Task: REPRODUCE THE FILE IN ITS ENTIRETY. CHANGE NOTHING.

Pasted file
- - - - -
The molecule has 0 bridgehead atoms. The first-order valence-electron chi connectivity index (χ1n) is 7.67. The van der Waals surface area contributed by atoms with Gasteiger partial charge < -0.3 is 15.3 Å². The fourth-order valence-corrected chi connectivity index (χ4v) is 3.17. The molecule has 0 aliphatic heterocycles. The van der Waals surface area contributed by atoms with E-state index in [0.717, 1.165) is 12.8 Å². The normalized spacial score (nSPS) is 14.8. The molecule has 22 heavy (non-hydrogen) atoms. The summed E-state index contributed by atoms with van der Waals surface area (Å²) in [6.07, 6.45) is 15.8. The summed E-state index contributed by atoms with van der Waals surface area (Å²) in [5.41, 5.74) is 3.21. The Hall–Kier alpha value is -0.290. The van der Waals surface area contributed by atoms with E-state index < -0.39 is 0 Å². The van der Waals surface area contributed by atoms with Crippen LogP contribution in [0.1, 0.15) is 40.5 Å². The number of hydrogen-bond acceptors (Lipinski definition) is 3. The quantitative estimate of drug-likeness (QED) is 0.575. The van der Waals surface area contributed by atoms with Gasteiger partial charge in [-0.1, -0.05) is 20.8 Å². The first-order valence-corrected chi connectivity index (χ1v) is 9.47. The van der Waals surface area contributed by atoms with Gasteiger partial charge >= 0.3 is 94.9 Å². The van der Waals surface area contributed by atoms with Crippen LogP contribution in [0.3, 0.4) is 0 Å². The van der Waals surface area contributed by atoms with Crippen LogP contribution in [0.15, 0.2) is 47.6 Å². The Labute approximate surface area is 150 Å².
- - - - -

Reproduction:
The molecule has 0 bridgehead atoms. The first-order valence-electron chi connectivity index (χ1n) is 7.67. The van der Waals surface area contributed by atoms with Gasteiger partial charge < -0.3 is 15.3 Å². The fourth-order valence-corrected chi connectivity index (χ4v) is 3.17. The molecule has 0 aliphatic heterocycles. The van der Waals surface area contributed by atoms with E-state index in [0.717, 1.165) is 12.8 Å². The normalized spacial score (nSPS) is 14.8. The molecule has 22 heavy (non-hydrogen) atoms. The summed E-state index contributed by atoms with van der Waals surface area (Å²) in [6.07, 6.45) is 15.8. The summed E-state index contributed by atoms with van der Waals surface area (Å²) in [5.41, 5.74) is 3.21. The Hall–Kier alpha value is -0.290. The van der Waals surface area contributed by atoms with E-state index < -0.39 is 0 Å². The van der Waals surface area contributed by atoms with Crippen LogP contribution in [0.1, 0.15) is 40.5 Å². The number of hydrogen-bond acceptors (Lipinski definition) is 3. The quantitative estimate of drug-likeness (QED) is 0.575. The van der Waals surface area contributed by atoms with Gasteiger partial charge in [-0.1, -0.05) is 20.8 Å². The first-order valence-corrected chi connectivity index (χ1v) is 9.47. The van der Waals surface area contributed by atoms with Gasteiger partial charge >= 0.3 is 94.9 Å². The van der Waals surface area contributed by atoms with Crippen LogP contribution in [0.3, 0.4) is 0 Å². The van der Waals surface area contributed by atoms with Crippen LogP contribution in [0.15, 0.2) is 47.6 Å². The Labute approximate surface area is 150 Å².